The Hafler was an excellent match for the Mirages. Its slight upper-midrange/lower-treble forwardness was evident, but this was not a problem on well-recorded material. It also opened up the Mirages to a welcome degree—more so than did the sweeter-sounding Bryston or the more laid-back Krell. It had a tauter bass than the Brystons (and, arguably, even the Krell) over the M-1sis.
Some of my reservations about the Mirages' bottom-end crispness were put aside as they had been with the Krell; the sound became decidedly more punchy and well-defined. I still found the bass very good rather than astounding—a subwoofer (or two) would not be out of place with the M-1sis for real bass freaks, but anything less than a first-rate one would be a waste. With the Hafler in place, rock bass lines tightened up, organ took on a more textured quality. The Brystons still won out overall with their sweetness, natural midrange warmth, and easy detail, but the Hafler brought its own sort of fun to the party, its price making it an attractive partner for the Mirages.
The Arcam leaned a bit in the direction of the Bryston at the top end—unassuming but naturally detailed—and though it lacked the punch of the larger amplifiers overall, it was not at all wimpy-sounding. Though certainly not a price-sensible combination (I probably would not have tried it had not the Arcam arrived for a preliminary audition at the same time the Mirages were set up), it was by no means a strained one. The M-1sis, even with the modestly powered and priced Arcam, remained relaxed yet finely detailed, involving, and a genuine pleasure.
When I reviewed the Mirage M-3, I had the opportunity to compare it with the original M-1. I found them to have a very strong sonic family resemblance (their physical similarities were self-evident), and in some ways I found that I actually preferred the M-3s. Unfortunately, I did not get the chance to make a similar comparison this time around; the M-3sis currently in use by GL are in San Diego—hardly a short drive from Santa Fe. But I did hear the M-3sis in GL's system while he was in the midst of his review. I found them to be very much as he described them, but making comparative comments about the two models under these conditions, given the very different rooms, systems, etc., in which they were auditioned, would be a pointless exercise. As I re-read his review, however, it is interesting to see where our opinions of these two similar (but not identical) systems coincide and diverge.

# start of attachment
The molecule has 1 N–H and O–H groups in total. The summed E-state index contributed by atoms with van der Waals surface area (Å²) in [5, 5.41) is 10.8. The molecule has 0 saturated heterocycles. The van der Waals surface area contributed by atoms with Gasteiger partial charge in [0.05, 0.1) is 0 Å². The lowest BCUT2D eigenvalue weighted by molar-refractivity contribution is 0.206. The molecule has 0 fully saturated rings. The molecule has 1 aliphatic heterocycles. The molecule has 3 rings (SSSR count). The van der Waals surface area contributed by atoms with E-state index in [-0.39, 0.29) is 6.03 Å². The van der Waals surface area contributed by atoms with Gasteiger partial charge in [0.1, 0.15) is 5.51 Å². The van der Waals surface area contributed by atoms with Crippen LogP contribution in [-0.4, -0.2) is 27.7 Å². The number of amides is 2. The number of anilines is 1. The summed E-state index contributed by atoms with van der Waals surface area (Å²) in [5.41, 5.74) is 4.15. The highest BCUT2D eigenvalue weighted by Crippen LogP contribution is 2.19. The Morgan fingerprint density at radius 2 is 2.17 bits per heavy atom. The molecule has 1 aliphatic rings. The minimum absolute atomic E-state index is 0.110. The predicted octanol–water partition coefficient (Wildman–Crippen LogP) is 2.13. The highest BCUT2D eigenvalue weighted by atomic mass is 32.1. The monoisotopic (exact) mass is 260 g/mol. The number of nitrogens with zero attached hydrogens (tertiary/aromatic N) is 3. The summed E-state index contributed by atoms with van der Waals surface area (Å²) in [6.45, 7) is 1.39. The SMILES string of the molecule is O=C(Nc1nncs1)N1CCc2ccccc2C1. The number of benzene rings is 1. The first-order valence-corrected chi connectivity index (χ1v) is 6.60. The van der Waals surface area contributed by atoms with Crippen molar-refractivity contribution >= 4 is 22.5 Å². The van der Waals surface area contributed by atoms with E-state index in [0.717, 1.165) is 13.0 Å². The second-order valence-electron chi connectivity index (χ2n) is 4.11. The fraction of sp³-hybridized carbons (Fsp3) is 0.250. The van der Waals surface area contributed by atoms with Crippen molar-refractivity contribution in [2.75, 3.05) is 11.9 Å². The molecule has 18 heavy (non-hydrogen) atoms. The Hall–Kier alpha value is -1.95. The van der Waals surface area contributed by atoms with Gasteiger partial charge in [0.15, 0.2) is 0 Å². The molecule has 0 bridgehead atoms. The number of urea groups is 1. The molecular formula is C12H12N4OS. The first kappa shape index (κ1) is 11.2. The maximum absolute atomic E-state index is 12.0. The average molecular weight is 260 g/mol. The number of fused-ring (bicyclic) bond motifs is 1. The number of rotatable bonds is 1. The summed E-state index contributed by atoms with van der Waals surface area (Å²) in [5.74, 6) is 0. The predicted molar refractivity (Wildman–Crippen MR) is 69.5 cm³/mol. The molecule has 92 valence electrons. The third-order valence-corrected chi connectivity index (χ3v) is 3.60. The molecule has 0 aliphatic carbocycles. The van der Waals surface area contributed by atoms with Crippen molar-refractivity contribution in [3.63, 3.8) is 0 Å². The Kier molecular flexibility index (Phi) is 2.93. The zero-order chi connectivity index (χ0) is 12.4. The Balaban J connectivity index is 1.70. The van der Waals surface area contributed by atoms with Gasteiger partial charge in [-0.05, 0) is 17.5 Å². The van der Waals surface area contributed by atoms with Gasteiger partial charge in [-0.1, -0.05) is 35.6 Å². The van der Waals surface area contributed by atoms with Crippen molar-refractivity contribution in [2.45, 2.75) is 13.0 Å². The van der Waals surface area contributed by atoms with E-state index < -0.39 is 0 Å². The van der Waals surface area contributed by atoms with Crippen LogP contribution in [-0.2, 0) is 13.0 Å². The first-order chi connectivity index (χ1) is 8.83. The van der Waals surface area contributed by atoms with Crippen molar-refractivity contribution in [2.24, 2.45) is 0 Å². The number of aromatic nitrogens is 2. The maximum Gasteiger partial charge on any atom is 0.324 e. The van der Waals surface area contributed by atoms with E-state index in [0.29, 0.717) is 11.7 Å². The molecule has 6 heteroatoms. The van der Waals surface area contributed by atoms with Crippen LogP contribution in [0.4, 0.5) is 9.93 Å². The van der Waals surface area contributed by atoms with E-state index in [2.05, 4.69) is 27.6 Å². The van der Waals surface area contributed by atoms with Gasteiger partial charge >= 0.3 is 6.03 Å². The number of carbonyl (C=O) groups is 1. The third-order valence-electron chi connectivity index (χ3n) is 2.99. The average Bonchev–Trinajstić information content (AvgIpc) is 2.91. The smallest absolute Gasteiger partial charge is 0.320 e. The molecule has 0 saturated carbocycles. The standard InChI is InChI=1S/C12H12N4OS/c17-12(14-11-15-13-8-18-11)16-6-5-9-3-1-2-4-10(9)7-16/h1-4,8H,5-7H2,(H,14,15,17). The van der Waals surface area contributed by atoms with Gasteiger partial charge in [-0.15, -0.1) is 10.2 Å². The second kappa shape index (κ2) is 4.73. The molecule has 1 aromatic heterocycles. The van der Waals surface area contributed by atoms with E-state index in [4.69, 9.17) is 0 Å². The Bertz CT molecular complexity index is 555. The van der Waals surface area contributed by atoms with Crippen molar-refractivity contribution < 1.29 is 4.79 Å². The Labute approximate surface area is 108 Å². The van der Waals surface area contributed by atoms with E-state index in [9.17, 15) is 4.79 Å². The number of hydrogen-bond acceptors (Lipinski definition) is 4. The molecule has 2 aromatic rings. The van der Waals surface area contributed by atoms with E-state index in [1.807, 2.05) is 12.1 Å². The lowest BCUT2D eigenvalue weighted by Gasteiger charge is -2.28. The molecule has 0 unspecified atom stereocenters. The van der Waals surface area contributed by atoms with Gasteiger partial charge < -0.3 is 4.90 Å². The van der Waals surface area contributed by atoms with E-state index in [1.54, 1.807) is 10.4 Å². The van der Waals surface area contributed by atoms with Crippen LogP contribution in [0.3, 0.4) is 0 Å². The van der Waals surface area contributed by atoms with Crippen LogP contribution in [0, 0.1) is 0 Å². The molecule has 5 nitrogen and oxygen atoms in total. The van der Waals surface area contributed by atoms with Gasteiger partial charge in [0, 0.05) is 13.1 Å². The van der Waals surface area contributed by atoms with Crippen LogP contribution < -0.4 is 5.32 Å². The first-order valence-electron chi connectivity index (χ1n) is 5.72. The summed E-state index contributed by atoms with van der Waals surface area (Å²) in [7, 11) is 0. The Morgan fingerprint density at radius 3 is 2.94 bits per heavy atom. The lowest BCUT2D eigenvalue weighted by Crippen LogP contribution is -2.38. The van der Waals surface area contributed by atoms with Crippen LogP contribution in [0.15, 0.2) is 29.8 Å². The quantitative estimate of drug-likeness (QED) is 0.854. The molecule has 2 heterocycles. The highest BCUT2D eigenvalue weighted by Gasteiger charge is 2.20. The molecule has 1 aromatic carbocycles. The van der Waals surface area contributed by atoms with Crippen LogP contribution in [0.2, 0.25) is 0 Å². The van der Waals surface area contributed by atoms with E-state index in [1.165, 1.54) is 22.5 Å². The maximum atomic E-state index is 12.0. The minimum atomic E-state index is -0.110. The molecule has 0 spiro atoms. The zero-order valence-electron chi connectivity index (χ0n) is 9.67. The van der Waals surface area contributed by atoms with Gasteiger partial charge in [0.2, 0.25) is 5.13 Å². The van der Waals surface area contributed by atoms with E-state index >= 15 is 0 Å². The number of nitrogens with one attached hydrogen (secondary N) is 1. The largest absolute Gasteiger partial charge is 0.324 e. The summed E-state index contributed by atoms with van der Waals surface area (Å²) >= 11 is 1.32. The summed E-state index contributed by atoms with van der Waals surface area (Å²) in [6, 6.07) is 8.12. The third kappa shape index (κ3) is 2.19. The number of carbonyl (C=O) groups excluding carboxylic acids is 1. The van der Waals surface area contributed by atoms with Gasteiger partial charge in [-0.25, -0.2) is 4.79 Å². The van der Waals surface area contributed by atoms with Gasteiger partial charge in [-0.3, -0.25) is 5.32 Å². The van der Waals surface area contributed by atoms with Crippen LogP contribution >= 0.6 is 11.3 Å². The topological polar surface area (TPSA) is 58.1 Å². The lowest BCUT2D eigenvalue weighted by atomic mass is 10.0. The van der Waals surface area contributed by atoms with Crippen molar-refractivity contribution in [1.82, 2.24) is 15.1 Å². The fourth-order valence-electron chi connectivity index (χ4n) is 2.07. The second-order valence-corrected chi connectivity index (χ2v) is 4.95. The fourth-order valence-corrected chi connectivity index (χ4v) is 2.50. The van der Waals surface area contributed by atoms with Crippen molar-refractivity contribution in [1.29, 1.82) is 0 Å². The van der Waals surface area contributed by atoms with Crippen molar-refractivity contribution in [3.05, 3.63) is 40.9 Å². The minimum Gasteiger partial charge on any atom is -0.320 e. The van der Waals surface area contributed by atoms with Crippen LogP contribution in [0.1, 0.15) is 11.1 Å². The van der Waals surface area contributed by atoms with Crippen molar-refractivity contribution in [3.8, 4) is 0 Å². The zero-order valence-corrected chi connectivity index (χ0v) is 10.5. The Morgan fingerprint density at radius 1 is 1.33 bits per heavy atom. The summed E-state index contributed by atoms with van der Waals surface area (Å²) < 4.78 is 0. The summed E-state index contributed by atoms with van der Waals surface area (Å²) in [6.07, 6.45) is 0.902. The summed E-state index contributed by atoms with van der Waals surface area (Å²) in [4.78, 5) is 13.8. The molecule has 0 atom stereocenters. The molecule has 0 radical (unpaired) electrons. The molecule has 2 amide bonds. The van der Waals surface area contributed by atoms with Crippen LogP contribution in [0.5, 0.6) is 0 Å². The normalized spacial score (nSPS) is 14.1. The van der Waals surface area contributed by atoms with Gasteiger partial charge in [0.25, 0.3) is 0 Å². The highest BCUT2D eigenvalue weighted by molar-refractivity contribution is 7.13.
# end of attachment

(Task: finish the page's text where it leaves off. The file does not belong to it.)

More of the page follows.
We definitely agree more than we disagree. In the latter category, GL found that the M-3sis kicked some serious butt. I found that the M-1sis, while certainly not lacking in output capability, were a bit restrained in boogie-power, a bit hesitant to "get down." I also felt that the M-1sis were not quite as "fast" as he found the M-3sis to be—though my impressions here depended very much on the driving amplifier—or as precise in their lateral imaging. Both of these differences could be due as much to room and placement as to the loudspeakers themselves. (It is interesting that we both wound up with very similar relative positioning, however—roughly a third of the way out into the room from the short wall.)
But we definitely agree on the strengths of our respective models: superior depth, listening ease, a lack of aggressive tendencies, and the ability to reproduce the appropriate scale of the performance and recording. The point of this "indirect" comparison is merely to emphasize that, based on my direct experience with both the M-1 and M-3, and indirect experience with the M-3sis, I have a strong inclination to recommend that a potential purchaser audition both models. If you can't quite swing the M-1sis, you may find the M-3sis, possessing many of the same qualities, an irresistible buy. But if you can swing the M-1sis, then by all means give them a serious listen. If you find yourself fighting an uncontrollable urge to jump up and down and maybe even toss a thigh-bone into the air, don't say you weren't warned.
Footnote 1: This phenomenon is sometimes inherent in the recording. Just as often, however, it is likely due to playback anomalies—room, loudspeaker positioning, system, or any combination of the three. In the latter case, of course, it is simply a distortion.
Footnote 2: I still distinctly remember the experience of hearing music and sound effects coming from directly overhead while viewing a 70mm, six-track presentation of Blade Runner at a theater in downtown Frankfurt, Germany, however. But that's another story.